Buck ‘Em! is the fascinating story of the life of country superstar Buck Owens – from the back roads of Texas to the streets of Bakersfield.

Click here to watch a video extra on YouTube for Buck ‘Em.

Bruce Swedien Recording Method

Tomorrow marks the start of the 2014 NAMM show in Anaheim, California, lasting until January 26th. What could be more apt than a few words from Quincy Jones in The Bruce Swedien Recording Method? You can also check out Bruce Swedien’s website here.

Bruce Swedien – I call him “Svensk,” which means “Swedish man” – is the best! Nobody can touch what he created with the Acusonic Recording Process, using SMPTE to sync the multitrack recorders together, and using stereo pairs of tracks to build a sound that still can’t be beat. I’ve traveled around the world several times, and everywhere I go they play the music we recorded together. And every time it’s played in the clubs, the dance floor is packed! When you record the music right, with the perfect balance, a solid foundation, and just the right amount of reverb, people can’t reproduce it. They can try, but there’s a musical and emotional component that we were able to create together that was magical.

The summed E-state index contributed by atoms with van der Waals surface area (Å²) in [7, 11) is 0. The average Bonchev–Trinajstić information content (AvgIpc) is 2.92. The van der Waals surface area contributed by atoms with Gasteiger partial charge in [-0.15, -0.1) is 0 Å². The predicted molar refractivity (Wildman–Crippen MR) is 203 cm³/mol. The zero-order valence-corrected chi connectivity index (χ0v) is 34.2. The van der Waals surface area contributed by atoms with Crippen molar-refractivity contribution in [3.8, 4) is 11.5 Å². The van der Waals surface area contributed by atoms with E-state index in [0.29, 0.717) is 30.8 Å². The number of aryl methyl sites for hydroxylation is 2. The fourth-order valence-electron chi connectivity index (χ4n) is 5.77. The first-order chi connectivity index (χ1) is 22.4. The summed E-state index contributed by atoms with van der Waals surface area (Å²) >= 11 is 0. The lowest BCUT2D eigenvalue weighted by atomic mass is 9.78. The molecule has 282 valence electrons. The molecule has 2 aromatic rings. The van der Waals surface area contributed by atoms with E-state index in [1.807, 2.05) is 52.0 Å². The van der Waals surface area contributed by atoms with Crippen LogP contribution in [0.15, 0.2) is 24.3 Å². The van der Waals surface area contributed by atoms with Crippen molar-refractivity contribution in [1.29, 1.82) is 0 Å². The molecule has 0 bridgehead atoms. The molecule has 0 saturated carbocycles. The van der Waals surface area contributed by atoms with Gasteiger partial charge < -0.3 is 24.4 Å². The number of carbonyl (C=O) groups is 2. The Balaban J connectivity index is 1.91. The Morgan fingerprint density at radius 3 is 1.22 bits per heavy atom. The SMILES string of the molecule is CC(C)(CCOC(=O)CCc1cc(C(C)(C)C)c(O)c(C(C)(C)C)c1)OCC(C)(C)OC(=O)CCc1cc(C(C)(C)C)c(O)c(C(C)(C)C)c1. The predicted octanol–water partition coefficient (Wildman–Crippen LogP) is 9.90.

There is no one who matches Svensk’s innate sense of balance and musicality. He has always been able to find the musical blend that brings a song to life, and his mixes have set the standard for all who have followed. Since the first session we did together in Chicago at Universal Studios with Dinah Washington, Bruce and I have enjoyed making some incredible music. From that first session with Dinah and then another with the Count Basie Orchestra to The Wiz, Off the Wall, Thriller, Bad, Back on the Block, Q’s Jook Joint, and everything in between, Svensk has been my friend, my engineer, and my musical colleague. When we all started working together on Michael Jackson’s Off the Wall, we were ready – ready to create something so special that it would make a profound mark on the music industry and world culture. Bruce had grown up listening to some of the best and most well-structured and well-balanced music in one of the best concert halls; I had been studying and honing my craft since I was a young teenager hanging around the Count Basie, Lionel Hampton, and Dizzy Gillespie Orchestras; Rod Temperton had discovered how to write great music and lyrics that would connect with music fans all over the world; and Michael had grown to be possibly the best and most professional singer I had ever seen. We had all the bases covered and were ready to go. And that’s just what we did!